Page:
How to establish strong, sustainable brands
By Bae Jung-hee
It takes tremendous time and efforts to establish a brand which customers love and aspire to. However, it only takes a couple of mistakes and misjudgement to lose the customers’ interests.
The recent slump of Toyota Motors, the Japanese carmaker whose case has been taught in many business school marketing courses as a successful brand building story, is a point in case, although it may not be fair to say Toyota has lost customers’ interest.
The massive accelerator pedal recall case hurt Toyota brand very badly, because the brand’s core promise was good quality and safety. Arguably, some industry insiders say, if it happened to other brands whose brand promise is style or driving experience, it would not have been as brutal as it were to Toyota.
To answer why, we need to understand core components of strong sustainable brands:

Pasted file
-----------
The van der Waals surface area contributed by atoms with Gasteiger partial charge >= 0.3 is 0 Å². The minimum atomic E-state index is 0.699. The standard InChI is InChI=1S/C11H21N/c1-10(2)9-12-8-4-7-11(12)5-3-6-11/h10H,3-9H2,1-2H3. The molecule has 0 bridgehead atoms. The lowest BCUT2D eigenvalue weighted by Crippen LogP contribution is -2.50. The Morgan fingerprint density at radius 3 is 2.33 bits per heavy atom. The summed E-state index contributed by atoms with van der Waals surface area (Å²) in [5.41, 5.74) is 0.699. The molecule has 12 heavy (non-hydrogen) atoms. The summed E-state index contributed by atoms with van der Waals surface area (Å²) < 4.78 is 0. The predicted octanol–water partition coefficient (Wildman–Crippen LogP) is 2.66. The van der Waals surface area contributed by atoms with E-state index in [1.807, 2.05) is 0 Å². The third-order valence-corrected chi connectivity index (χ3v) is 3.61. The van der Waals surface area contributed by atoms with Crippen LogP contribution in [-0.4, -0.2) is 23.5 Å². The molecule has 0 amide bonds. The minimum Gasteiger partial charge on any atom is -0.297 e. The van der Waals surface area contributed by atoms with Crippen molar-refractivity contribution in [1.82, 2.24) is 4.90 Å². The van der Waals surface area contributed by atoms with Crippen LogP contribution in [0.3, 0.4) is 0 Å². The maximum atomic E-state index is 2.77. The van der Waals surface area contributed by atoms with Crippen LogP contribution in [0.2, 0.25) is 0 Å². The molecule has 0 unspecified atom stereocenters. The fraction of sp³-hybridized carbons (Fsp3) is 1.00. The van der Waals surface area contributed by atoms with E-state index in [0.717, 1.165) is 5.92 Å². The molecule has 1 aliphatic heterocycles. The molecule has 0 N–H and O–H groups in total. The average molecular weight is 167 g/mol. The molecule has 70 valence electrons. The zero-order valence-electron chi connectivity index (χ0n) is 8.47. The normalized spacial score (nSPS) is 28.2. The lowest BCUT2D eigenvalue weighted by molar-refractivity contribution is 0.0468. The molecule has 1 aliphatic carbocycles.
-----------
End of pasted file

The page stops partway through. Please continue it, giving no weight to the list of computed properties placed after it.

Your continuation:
(1) brand promise which resonates with target customers, (2) consistency of product offering and business system aligned with the brand promise, and (3) emotional attachment.
To make a highly complicated story simple, Toyota’s brand image was severely hurt because it was not robust enough, and yet has not established strong emotional ties with its center-of-gravity customers. That could be because its brand promise was too functional, i.e. good quality and safety, the basic traits of a vehicle, to resonate the center- of-gravity customers’ hearts and emotion.
The recent rise of Korean brands is surely encouraging. Samsung Electronics ranked No. 17 in the Best Global Brands 2011 by Interbrand. LG and Hyundai Motor brands are also following the trend. Those brands are not “value for the money” choices for smart shoppers anymore; they started to generate enthusiasm and excitement around their brands.
However, Toyota’s recent fall gives meaningful lessons to Korean brands whose global position is yet vulnerable to external attacks. First of all, most Korean brands’ core promise is “innovative,” which pushes those companies to hectic position at the cutting edge.
Compared to long lasting emotional values, innovation is by nature short-lived. To build a robust protection mechanism around still fragile brands, companies should consider adapting key processes and tools of the proposed “brand resilience approach.”